Is our DNA, more than Ok?

Is Perth more than Ok?

Of course, but it can always be better.

Woods Bagot’s Perth studio.

#Perthisok has long been the tagline accompanying picturesque scenes of Perth beaches and sunsets, splattered across social media and publications.

But why does Perth settle for #Perthisok as the consolation prize for not being part of the Eastern States’ buzz – and what can be done to give the sprawling city a cultural heart?

This was a key talking point at a recent sold-out panel discussion hosted by Woods Bagot in its Perth Studio, part of the first Perth Design Week created by Sandy Anghie and David Smith.

“My hope is that having seen the possibilities and the culture of endless capacity for creation, the public will increasingly demand better projects, outcomes and more human-centred design as we look to the future,” said Smith.

The discussion centered around Perth, its future as a design-oriented city and what the steps forward might be in helping establish an identity that West Australians can relate to, be proud of, and also measure up to others on the world stage.

The discussion was led by Perth Studio Principal Kukame McPierzie, together with Woods Bagot Principal Rosina Di Maria, development director at Fiveight, Brad Martin, and project director for ECU city campus, Sean Henriques.

A keynote presentation by Rosina Di Maria on Woods Bagot’s upcoming Tarrkarri – Centre for First Nations Cultures project in Adelaide, set the scene for a very relevant and necessary conversation, as Rosina led the discussion around deep listening and what it means to truly work collaboratively, both within and outside of your own team.

“Leadership isn’t to lead with strength at all times, it’s to listen and support others to get to where you collectively understand the outcome should be.”

Rosina Di Maria, Principal & Adelaide Studio Chair

Built projects, as she pointed out, have that power and so, how and who we design with is extremely important in dictating the message behind the final built form, as well as the overall identity of the city in which it resides.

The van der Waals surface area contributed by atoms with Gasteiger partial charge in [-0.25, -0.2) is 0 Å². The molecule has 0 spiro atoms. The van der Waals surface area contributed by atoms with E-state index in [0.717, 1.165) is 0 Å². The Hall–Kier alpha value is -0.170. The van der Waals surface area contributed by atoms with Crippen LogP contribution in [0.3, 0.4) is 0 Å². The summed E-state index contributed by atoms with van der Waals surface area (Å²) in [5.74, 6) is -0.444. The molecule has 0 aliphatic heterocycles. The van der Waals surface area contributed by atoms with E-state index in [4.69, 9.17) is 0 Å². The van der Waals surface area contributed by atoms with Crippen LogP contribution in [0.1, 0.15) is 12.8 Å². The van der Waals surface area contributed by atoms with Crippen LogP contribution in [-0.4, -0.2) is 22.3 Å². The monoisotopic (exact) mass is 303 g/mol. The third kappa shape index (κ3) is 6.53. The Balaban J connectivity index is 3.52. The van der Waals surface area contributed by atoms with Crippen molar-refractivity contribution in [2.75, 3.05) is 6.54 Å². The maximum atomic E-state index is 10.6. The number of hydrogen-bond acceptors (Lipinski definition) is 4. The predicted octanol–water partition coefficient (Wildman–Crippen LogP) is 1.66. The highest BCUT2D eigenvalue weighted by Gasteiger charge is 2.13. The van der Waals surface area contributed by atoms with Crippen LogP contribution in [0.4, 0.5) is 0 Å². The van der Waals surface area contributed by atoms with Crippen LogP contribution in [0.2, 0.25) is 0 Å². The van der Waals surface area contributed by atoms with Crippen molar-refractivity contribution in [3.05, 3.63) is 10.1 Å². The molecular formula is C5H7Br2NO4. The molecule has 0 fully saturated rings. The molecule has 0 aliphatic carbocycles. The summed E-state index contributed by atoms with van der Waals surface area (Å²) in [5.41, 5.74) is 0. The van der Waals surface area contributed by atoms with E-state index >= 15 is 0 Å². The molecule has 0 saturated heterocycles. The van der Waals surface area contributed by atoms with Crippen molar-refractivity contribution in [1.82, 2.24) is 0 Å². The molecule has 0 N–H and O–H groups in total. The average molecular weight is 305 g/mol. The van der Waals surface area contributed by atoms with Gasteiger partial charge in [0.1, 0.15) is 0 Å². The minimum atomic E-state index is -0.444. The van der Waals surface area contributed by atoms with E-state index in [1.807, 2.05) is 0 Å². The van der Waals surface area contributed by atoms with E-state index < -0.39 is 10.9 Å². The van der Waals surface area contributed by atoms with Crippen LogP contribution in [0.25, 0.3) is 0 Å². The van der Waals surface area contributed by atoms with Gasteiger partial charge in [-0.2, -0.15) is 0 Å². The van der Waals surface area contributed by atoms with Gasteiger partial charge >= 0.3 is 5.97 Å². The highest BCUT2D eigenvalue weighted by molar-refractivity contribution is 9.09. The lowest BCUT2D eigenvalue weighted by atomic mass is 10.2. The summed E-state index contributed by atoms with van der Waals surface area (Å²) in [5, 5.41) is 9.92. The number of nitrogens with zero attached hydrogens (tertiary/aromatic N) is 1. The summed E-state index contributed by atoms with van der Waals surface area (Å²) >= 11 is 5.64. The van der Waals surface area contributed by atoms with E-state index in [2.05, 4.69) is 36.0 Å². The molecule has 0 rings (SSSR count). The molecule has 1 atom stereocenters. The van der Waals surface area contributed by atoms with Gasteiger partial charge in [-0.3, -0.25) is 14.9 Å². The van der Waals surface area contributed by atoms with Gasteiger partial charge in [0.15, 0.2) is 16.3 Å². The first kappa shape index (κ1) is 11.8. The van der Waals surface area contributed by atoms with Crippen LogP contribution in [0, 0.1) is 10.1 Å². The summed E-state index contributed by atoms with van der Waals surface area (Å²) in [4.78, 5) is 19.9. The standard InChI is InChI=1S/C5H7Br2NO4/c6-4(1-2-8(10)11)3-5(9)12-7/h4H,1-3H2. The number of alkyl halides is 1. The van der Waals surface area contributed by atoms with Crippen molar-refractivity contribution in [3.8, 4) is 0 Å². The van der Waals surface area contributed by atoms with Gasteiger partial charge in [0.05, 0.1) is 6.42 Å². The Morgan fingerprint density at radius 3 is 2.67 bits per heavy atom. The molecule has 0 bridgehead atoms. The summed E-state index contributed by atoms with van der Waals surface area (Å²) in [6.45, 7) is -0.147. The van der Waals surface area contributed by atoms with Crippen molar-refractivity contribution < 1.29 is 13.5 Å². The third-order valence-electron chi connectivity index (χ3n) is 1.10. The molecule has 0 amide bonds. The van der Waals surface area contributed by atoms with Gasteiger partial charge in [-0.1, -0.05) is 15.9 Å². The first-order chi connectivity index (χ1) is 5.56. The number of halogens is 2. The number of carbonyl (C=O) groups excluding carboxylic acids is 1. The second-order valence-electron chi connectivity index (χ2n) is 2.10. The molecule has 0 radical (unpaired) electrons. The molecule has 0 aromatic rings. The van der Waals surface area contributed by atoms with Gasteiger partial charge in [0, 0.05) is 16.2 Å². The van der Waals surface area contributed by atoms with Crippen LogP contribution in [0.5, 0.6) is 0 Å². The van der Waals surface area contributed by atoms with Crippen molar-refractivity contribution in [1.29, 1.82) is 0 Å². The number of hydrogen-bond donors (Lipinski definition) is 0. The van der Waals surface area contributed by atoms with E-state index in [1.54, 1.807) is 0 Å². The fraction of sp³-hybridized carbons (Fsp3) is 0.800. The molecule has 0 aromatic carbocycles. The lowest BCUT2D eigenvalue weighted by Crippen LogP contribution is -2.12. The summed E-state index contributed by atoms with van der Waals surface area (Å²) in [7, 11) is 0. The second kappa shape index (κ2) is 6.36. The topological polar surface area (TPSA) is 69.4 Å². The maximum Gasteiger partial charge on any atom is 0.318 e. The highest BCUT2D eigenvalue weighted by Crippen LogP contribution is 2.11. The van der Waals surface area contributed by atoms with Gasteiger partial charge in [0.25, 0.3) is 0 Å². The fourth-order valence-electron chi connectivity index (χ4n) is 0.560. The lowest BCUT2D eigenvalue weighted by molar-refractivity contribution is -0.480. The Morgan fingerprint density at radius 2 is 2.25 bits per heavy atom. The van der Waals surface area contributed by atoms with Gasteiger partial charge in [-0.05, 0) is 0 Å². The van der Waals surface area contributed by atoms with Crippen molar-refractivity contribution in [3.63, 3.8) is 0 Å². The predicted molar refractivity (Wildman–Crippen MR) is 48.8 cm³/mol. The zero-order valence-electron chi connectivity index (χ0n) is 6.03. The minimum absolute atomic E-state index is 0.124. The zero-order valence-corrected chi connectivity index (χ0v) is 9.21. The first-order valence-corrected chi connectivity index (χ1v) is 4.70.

As was inevitable, the effects of Covid were discussed and the point was made by Sean Henriques that in terms of activation, Perth is a fragile city.

The post-Covid recovery was not a matter of picking up where we left off, and a large part of that fragility came down to density, or lack thereof.

With the introduction of the Edith Cowan University city campus, an additional 10,000 students and staff are expected to be occupying spaces across the CBD.

As Henriques said, it’s a living breathing eco-system that will feed into the CBD activation once completed, filling in the activation gaps that currently exist.

It is also important to acknowledge that a large part of activation comes down to a lasting social and community benefit. When a community engages with a space and feels part of the fabric of a space, a sense of belonging and consequently, responsibility develops.

This is how neighbourhoods thrive, but you need a catalyst for this activation. Brad Martin spoke to Fiveight being a catalyst for change, yet not solely responsible, as a manner of ensuring multi-generational activation and community engagement.

In terms of the designer’s role in being a catalyst, Rosina described this collaborative process as starting when you bring your whole self to the table. She said if you set down the DNA of a project, it is its own force, and your role is to guide and protect the outcome.

So how are we setting down the (design) DNA of Perth, and how are we guiding the outcome?

(Hint: it’s going to need more than a hashtag)

Left to right: Fiveight Development Director Brad Martin, Woods Bagot Principal Rosina Di Maria, ECU Program Director Sean Henriques, and Woods Bagot Principal Kukame McPierzie.

Our current DNA is that of natural beauty and a rich biodiversity, however as an audience member pointed out during the Q&A, it is not because of our contribution to the city that is exists, and it precedes our involvement entirely.

Our contribution to this city needs to be addressed and it is most likely going to contain the words ‘higher density’.

As a discussion point, Perth’s identity outside of WA seems to be far less considered than we might think, which provides an opportunity for a fresh start.

Collaboration, as noted, is key here, and we might consider what we like and enjoy in other cities, look to them for guidance and, just like the Perth Design Week founders, make it happen, and make it our own.

*Author Reinette Roux was an Architect in Woods Bagot’s Perth office and is now Industry Engagement Lead at the Australian Institute of Architects.


Media enquiries
Martin Kelly
Content and Communications Leader (Australia & New Zealand)

Woods Bagot Principal Kukame McPierzie speaking at Perth Design Week: More than Ok? event.

Latest from the Global Studio